Americans don’t like Wall Street. It’s not exactly breaking news, but a new NBC News/Wall Street Journal poll finds the depths of their detestation.
Five years after the collapse of Lehman Brothers and the ensuing economic crisis, 42% of respondents said they had a negative view of financial institutions while just 14% have a favorable opinion. The remainder of respondents had either a neutral view or no opinion. That is the lowest rating of any person or institution in the poll, which included the Tea Party and Bill Clinton.
As NBC reports, the antipathy remains high “despite record gains in the Dow Jones Industrial Average of more than 15,000 points.”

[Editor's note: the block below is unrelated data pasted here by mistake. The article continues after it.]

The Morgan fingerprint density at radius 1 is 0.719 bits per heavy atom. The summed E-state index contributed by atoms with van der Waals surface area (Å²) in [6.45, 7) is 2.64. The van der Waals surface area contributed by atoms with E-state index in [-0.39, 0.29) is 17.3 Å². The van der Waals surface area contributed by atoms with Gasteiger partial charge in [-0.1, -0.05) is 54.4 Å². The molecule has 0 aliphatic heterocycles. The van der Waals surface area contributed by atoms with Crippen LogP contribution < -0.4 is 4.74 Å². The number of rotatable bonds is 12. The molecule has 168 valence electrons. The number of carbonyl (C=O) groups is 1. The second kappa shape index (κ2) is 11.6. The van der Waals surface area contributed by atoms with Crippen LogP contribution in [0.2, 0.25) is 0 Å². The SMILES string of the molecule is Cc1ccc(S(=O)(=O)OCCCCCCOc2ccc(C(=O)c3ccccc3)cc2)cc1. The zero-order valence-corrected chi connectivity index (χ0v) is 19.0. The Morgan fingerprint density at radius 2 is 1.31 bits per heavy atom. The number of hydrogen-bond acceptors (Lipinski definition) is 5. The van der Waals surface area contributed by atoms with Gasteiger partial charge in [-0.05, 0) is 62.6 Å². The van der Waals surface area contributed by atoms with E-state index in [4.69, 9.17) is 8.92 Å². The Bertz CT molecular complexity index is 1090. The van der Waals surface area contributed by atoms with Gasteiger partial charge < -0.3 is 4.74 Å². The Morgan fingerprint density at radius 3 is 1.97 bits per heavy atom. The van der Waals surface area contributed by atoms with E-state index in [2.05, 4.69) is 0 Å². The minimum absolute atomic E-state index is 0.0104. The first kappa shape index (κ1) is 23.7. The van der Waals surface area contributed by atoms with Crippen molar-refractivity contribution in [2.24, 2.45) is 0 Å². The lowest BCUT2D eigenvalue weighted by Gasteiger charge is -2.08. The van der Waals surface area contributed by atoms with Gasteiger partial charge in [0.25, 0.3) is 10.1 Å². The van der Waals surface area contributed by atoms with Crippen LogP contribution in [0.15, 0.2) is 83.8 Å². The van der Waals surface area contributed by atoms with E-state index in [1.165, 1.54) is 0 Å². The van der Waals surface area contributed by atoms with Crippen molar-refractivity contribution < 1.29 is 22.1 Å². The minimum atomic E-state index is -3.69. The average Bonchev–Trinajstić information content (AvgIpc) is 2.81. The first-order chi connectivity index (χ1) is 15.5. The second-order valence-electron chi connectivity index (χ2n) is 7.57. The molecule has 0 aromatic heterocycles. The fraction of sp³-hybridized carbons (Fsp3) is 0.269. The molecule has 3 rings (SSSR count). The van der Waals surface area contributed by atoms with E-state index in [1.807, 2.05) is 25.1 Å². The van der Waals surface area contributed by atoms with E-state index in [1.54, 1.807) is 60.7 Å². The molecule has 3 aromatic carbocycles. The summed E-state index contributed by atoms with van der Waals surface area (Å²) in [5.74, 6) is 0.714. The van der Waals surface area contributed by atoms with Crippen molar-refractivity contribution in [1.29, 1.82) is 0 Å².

Still, the network notes a majority of Americans — 52% — continue to say they have been either greatly or somewhat affected by Wall Street crises and the housing market over the last three to five years. That’s just seven points lower than in the immediate aftermath of the financial collapse in October 2008.
A portion of Americans’ dislike for Wall Street wirehouses may be related to their view of the overall economy. Just 27% think the economy will get better in the next year, while almost half of the country — 48% — thinks it will be about the same, which NBC notes is the lowest since July of last year.